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Get a set of Soundscoopz TV-speaker helpers for $31.46

From the Cheapskate: A simple but effective alternative to sound bars, this ingenious accessory requires no wires or remote. There's just one caveat.

CNET's Cheapskate scours the Web for great deals on PCs, phones, gadgets and much more. Questions about the Cheapskate blog? Find the answers on our FAQ page.

Ever notice that when you cup your hand behind your tablet or smartphone speaker, the sound immediately gets better? That's because it's directed toward your head, which is where your ears are kept.

Have you also noticed how your TV speakers are terrible? That's probably because the speakers are directed straight down into your TV stand, precisely not where your ears are kept.

Soundscoopz point TV audio at your ear-holes. Soundscoopz

Enter Soundscoopz, a not-so-great name for a pretty great product. It brings the hand-cupping principle to your TV, routing the downward-directed sound out toward your face. And for a limited time, you can get a set of Soundscoopz for $31.46 shipped when you apply the coupon code RBC10 at checkout.

The product is almost annoyingly simple: a pair of molded plastic "scoops" that attach to the back of your TV with Velcro squares. And that's all you need to set up. No wires, no power supply, no special remote.

But here's the caveat: not all TVs have down-facing speakers. Some Vizio models, for example, have speakers that face the rear, and Soundscoopz doesn't really help there. So be sure to check your TV before ordering.

I was able to test the product with a higher-end Samsung, and here's my simple verdict: it works. Although sound quality is subjective, everyone in the room agreed on two things. It was much louder, so we could hear the TV at a lower volume setting than before. And it was mostly better. I say mostly because I felt like there was a slight loss of bass response, perhaps because the audio was no longer hitting the wood cabinet below it. That's pure speculation on my part, though. I'm no engineer.

There's also some independent lab testing that adds objectivity to my subjectivity. "An independent Speech Transmission Index (STI) test concluded that...TV speakers with Soundscoopz rated A+ compared to a B grade without Soundscoopz."

The 'scoopz look a little goofy hanging below the screen, but I can't say I find sound bars all that aesthetically pleasing, either. This not only costs less, it's also much easier to deploy. It works whether your TV is wall- or furniture-mounted.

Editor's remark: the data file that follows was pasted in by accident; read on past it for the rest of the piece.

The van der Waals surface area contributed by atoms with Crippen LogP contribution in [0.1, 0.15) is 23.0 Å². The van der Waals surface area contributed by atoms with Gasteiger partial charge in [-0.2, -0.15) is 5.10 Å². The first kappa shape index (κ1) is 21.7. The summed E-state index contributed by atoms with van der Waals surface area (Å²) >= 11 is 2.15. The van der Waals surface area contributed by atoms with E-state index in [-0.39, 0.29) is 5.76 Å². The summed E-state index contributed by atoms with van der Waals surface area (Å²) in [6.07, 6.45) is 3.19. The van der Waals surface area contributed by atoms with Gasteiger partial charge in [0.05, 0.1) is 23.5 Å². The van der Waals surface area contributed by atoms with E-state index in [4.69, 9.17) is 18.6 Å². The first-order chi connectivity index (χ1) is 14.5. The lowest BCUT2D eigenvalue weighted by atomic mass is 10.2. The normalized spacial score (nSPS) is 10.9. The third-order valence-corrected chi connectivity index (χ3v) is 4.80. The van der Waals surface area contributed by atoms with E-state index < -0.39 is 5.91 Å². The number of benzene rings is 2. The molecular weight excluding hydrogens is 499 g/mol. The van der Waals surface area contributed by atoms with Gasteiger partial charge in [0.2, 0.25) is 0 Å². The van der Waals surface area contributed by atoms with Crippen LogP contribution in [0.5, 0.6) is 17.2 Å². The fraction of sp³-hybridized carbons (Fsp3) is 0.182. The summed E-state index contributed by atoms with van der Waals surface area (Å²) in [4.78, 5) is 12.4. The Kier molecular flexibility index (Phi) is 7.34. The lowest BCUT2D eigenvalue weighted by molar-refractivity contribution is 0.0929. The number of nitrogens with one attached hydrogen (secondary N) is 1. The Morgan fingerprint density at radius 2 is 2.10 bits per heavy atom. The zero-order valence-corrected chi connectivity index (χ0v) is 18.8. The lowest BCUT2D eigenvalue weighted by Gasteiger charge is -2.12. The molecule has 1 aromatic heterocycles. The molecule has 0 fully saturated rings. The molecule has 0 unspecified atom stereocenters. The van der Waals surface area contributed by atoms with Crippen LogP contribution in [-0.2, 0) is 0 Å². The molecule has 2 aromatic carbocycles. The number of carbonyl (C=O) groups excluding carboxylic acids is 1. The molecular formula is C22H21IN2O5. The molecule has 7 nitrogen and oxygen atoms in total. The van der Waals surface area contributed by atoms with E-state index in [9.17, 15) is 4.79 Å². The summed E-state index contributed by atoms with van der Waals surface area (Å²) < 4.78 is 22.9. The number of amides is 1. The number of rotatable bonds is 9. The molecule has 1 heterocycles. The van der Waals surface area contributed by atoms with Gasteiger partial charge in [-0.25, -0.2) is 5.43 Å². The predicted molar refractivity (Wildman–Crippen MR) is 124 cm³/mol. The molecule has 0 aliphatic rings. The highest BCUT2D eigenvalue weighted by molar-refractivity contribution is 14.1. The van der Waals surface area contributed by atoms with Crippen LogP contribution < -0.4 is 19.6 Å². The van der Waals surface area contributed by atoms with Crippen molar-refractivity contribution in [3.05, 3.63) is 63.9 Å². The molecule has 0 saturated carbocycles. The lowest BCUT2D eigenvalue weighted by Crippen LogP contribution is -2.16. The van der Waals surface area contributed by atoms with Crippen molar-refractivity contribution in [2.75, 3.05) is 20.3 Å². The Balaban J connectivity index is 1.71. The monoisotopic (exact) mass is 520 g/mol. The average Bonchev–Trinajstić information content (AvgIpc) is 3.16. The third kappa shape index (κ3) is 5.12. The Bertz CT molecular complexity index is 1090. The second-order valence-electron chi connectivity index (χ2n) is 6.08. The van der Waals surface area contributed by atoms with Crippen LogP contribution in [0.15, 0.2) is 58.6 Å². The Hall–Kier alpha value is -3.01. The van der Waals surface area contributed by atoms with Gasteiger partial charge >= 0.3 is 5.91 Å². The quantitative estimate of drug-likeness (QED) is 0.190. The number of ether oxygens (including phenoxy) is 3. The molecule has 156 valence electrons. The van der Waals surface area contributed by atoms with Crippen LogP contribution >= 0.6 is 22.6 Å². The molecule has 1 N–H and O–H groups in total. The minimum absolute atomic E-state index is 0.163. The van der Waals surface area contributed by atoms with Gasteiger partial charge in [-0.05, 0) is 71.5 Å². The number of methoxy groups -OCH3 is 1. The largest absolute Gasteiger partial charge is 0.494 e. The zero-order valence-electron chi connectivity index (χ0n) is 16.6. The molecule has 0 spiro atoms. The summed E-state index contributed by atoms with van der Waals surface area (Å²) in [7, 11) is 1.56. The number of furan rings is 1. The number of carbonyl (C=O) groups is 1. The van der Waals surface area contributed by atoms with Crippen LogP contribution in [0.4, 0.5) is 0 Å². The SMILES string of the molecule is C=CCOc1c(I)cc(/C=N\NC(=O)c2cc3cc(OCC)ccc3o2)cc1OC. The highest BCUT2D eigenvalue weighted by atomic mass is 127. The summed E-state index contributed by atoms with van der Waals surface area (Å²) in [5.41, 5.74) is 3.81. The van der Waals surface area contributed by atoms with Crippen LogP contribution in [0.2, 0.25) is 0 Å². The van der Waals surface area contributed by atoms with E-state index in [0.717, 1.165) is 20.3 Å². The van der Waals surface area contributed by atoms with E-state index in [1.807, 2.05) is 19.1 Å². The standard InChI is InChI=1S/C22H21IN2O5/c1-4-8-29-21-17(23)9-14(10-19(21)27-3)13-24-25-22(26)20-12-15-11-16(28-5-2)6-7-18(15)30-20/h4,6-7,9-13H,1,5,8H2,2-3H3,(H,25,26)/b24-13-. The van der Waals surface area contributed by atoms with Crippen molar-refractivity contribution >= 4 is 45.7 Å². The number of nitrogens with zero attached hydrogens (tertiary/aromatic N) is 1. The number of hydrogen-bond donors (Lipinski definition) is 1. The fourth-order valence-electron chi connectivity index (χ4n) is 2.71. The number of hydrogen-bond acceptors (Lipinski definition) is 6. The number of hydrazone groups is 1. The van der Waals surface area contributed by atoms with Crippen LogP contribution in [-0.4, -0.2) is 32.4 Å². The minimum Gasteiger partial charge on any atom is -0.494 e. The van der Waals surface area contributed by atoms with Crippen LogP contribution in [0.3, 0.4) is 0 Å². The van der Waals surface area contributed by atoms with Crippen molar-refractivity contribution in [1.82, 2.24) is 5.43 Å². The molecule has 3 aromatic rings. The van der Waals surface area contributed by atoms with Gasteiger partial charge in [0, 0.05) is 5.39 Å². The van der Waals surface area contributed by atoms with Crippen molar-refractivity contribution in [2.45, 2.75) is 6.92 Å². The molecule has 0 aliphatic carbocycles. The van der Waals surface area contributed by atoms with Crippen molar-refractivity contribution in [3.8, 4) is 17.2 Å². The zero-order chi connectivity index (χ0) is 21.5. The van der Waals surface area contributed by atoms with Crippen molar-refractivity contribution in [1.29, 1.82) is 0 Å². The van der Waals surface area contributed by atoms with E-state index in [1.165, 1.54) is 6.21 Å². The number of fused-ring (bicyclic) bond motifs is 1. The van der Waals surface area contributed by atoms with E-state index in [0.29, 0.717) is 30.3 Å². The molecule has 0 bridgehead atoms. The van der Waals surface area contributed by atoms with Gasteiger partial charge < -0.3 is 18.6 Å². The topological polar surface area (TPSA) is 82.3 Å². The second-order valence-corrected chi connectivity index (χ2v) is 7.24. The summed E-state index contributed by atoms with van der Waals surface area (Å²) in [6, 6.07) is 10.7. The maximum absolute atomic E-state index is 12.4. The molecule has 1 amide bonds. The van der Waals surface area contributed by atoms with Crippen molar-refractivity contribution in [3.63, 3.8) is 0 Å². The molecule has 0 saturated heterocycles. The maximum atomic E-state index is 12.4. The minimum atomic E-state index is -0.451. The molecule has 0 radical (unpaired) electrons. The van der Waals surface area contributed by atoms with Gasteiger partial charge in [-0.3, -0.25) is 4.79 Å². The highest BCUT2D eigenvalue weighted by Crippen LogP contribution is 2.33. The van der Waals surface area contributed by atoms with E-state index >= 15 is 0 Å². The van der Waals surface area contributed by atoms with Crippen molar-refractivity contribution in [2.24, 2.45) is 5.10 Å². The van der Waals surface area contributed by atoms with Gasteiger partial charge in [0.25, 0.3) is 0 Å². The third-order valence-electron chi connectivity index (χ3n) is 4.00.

Bottom line: If you're looking for a simple, inexpensive way to improve your TV audio quality, this is it. I think it's ingenious, and I'm kicking myself for not inventing it first.

Bonus deal: A short while ago I shared a Pebble smartwatch for $50 -- awesome deal. But if you were hoping for something a little less plastic to strap to your wrist, check this out. Best Buy (via Ebay) has the Pebble Steel for $99.99 shipped. It's not only a much prettier timepiece than the plastic Pebble (and much more resistant to screen scratches), but it's also a longer-lasting one. Battery life is rated at up to seven days. In my experience, it was closer to five, but YMMV.

Bonus deal 2: Well, I was going to share a seemingly cool deal from Walmart-owned video-streaming service Vudu. 67 cents for each episode of Emmy-nominated and -winning TV shows. So, for example, the entire first season of "Game of Thrones" would cost you just $6.70. Psych! That price applies only to the SD versions. Vudu's HD and HDX versions are still $3.99 each. And even if you wanted SD for some reason, you can't buy entire seasons at the discounted price. You have to buy each individual episode, one at a time. To quote one of the best moments from the past season: Shame! Shame! Shame! Shame! Seriously, Walmart, not cool.

Bonus deal 3: While I'm in rant mode, would it have killed Microsoft to include a DVD player in Windows 10? Apparently it would, because now it costs an extra $15. If you want to use your PC to view DVDs, try Macgo Free Media Player. It's not just for DVDs and also plays a variety of non-mainstream digital media formats. I haven't tried it myself, I'm merely presenting it as an alternative to Microsoft's non-free option.